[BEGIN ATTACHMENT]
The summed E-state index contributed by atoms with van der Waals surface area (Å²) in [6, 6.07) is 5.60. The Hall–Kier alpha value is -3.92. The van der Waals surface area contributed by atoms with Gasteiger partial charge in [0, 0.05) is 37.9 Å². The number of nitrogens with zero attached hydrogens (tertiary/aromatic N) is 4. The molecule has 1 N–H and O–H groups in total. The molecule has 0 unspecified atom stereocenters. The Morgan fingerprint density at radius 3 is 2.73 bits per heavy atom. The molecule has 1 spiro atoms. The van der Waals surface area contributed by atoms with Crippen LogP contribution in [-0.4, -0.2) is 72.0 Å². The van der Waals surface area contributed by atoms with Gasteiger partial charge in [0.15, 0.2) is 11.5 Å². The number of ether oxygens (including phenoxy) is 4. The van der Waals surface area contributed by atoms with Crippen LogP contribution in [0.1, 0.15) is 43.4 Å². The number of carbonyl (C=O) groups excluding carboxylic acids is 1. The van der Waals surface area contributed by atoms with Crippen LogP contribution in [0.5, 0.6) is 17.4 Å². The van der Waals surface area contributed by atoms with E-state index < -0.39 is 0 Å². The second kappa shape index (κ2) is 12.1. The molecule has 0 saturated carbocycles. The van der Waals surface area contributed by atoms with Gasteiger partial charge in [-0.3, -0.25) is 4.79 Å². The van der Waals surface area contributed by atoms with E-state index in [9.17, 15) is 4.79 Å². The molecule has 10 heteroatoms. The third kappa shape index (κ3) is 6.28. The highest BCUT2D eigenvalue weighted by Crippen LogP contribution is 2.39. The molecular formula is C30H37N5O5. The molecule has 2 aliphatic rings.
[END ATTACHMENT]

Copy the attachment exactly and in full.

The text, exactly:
The summed E-state index contributed by atoms with van der Waals surface area (Å²) in [6, 6.07) is 5.60. The Hall–Kier alpha value is -3.92. The van der Waals surface area contributed by atoms with Gasteiger partial charge in [0, 0.05) is 37.9 Å². The number of nitrogens with zero attached hydrogens (tertiary/aromatic N) is 4. The molecule has 1 N–H and O–H groups in total. The molecule has 0 unspecified atom stereocenters. The Morgan fingerprint density at radius 3 is 2.73 bits per heavy atom. The molecule has 1 spiro atoms. The van der Waals surface area contributed by atoms with Crippen LogP contribution in [-0.4, -0.2) is 72.0 Å². The van der Waals surface area contributed by atoms with Gasteiger partial charge in [0.15, 0.2) is 11.5 Å². The number of ether oxygens (including phenoxy) is 4. The van der Waals surface area contributed by atoms with Crippen LogP contribution in [0.1, 0.15) is 43.4 Å². The number of carbonyl (C=O) groups excluding carboxylic acids is 1. The van der Waals surface area contributed by atoms with Crippen LogP contribution in [0.5, 0.6) is 17.4 Å². The van der Waals surface area contributed by atoms with E-state index < -0.39 is 0 Å². The second kappa shape index (κ2) is 12.1. The molecule has 0 saturated carbocycles. The van der Waals surface area contributed by atoms with Gasteiger partial charge in [-0.3, -0.25) is 4.79 Å². The van der Waals surface area contributed by atoms with E-state index in [9.17, 15) is 4.79 Å². The molecule has 10 heteroatoms. The third kappa shape index (κ3) is 6.28. The highest BCUT2D eigenvalue weighted by Crippen LogP contribution is 2.39. The molecular formula is C30H37N5O5. The molecule has 2 aliphatic rings.